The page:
1. This appeal and the connected Revision Petition arise out of an application made to the District Judge of Ganjam under Section 84 of the Madras Hindu Religious Endowments Act. The Board had held that the temple in question to be a public temple and the petition was filed to have that declaration set aside. As it has been held that this Court can deal with this matter only under Section 115, Civil Procedure Code, and that no appeal lies against the decision of the District Court on such applications, it is not open to us to review the learned judge's findings of fact. But we cannot help thinking that in the present case, the conclusion of the learned District Judge has been arrived at on the basis of some erroneous assumption of law and without sufficient realisation of the importance of coming to a definite conclusion as to whether at one time the temple was a private temple or not.
2. We do not wish to say anything which will hamper the lower Court in coming to its own conclusion on remand. We wish to point out that in view of the considerations adverted to in the learned Judge's order as supporting the petitioner's contention that, at the inception, the temple might have been a private temple, the petitioner is entitled to invoke the aid of the observations of the Judicial Committee in Roman v. Achuthan Nair (1934) 67 M.L.J. 788: L.R. 61 IndAp 405: I.L.R. 58 Mad. 91 that if originally the temple was dedicated for the use of the founder's family and was a private trust, the fact of the admission of the public to the temple later on would not of itself necessarily affect the private character of the trust. It therefore seems proper that we should ask the learned District Judge to come to a definite conclusion on the question whether originally the temple was a private temple or not.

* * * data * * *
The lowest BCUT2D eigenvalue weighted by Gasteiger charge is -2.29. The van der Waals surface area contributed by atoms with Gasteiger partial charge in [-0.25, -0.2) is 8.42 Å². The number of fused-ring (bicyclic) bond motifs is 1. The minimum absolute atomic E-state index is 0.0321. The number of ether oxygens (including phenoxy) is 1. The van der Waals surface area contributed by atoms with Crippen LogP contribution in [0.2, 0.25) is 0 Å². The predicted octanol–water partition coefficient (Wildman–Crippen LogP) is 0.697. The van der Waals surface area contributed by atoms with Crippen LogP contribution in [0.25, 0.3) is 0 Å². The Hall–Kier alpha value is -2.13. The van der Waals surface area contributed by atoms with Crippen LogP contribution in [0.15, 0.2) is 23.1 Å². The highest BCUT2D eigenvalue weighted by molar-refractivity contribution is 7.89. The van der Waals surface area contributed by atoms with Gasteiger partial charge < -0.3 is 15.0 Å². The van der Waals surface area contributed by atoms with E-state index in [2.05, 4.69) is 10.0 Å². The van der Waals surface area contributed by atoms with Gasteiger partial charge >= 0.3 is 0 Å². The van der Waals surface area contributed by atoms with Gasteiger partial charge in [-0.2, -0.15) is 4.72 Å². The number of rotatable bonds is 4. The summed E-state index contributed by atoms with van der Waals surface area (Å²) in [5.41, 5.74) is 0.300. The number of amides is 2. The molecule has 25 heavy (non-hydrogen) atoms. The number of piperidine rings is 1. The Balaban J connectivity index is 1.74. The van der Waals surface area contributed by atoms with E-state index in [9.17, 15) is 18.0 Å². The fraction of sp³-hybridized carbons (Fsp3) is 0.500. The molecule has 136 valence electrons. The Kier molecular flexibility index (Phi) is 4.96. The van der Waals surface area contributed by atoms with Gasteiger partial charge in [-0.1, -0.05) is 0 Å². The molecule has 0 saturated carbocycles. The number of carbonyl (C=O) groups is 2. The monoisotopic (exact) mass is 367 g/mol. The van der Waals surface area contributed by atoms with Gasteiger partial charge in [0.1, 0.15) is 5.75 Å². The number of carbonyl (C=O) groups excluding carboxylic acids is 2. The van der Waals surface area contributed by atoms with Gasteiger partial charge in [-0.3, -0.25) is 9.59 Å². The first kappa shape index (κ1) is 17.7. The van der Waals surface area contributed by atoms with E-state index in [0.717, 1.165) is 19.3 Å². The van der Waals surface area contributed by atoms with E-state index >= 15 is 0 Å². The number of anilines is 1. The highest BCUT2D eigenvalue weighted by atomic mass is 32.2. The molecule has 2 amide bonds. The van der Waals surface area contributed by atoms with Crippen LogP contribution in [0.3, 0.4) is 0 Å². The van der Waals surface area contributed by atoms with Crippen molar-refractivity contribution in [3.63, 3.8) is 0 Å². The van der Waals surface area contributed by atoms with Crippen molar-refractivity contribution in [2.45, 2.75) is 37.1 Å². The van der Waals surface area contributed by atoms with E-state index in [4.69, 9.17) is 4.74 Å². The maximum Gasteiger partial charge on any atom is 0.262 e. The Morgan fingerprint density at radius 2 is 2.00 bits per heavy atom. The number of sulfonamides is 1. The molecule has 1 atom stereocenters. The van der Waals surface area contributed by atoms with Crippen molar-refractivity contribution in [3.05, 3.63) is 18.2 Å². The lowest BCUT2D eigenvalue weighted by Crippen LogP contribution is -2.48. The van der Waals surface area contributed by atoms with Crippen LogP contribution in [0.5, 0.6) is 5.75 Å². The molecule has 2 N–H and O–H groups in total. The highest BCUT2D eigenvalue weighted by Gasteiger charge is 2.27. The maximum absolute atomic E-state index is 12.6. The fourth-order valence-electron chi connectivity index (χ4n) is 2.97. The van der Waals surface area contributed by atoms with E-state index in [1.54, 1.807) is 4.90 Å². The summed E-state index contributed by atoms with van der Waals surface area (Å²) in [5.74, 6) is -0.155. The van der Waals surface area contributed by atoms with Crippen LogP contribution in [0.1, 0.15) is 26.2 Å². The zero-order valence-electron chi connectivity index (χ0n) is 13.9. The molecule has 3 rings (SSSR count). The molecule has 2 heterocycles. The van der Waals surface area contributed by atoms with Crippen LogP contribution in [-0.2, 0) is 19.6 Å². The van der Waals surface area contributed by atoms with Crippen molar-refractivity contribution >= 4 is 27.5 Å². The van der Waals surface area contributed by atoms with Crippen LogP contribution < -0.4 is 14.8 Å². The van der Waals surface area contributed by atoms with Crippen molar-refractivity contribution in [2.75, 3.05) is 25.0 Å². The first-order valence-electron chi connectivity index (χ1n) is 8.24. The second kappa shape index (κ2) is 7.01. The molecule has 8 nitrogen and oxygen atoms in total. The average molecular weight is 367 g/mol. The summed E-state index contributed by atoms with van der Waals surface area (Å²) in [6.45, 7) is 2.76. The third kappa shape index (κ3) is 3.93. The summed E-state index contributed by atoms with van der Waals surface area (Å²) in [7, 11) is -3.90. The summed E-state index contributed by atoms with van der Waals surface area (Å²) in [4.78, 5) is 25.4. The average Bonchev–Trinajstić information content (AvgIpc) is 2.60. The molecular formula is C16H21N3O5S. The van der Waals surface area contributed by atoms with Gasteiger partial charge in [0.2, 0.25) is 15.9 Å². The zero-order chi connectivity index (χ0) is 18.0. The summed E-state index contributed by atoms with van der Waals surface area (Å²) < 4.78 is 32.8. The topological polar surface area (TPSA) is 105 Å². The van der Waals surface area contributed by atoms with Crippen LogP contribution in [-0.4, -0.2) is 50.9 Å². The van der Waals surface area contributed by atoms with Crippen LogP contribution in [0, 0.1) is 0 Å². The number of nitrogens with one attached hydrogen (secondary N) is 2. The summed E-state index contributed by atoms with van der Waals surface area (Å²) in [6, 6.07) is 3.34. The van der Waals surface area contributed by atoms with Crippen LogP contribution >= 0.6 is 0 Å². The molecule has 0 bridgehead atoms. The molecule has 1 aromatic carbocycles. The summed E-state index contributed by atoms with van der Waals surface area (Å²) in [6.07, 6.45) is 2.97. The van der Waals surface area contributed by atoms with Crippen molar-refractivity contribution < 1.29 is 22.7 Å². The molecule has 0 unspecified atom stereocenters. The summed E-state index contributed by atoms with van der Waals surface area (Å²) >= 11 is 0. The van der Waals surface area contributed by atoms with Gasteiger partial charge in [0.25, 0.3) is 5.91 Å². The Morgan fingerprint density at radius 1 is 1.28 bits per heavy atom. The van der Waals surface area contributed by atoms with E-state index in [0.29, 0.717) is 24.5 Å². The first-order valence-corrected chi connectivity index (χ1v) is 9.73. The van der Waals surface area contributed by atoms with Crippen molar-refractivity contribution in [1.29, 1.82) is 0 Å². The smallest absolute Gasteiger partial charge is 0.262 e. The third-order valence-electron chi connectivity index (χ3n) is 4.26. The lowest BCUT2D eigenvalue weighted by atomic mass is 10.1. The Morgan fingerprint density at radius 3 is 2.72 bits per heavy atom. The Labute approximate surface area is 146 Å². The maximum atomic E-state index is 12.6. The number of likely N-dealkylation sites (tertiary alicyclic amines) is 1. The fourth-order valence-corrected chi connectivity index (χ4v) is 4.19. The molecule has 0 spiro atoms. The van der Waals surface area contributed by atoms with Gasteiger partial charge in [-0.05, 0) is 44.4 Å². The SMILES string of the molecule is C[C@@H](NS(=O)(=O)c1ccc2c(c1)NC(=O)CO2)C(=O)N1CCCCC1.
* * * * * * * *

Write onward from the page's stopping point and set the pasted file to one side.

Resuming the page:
3. Again, the learned judge seems to think that the fact of properties being endowed in trust for this temple in 1900 itself amounts to a dedication to a ' public ' purpose. This is not correct in law. The dedication of property will no doubt impress the property with the character of trust but it may as well be a private trust as a public trust. The question whether the dedication was a public trust or not must be determined independently of the factum of the dedication of property. The circumstance that similar language was used in other dedications made about the same time to a temple which is admittedly public does not seem to us relevant because in the latter case, it is the admitted public character of the temple in favour of which the endowment was made that makes the endowment public, and it will be begging the question to assume that in the present case also the endowment so made must have been for a public purpose.
4. It is difficult for us to say how far the final conclusion of the learned judge has been influenced by errors and misconceptions on the above points. We therefore think it proper to set aside the learned judge's order and remand the case to the lower Court to be disposed of in the light of the above observations. The appeal will be dismissed and the remand will be made in the Revision Petition. There will be no order as to costs in the appeal and the costs in the Revision Petition will abide the result.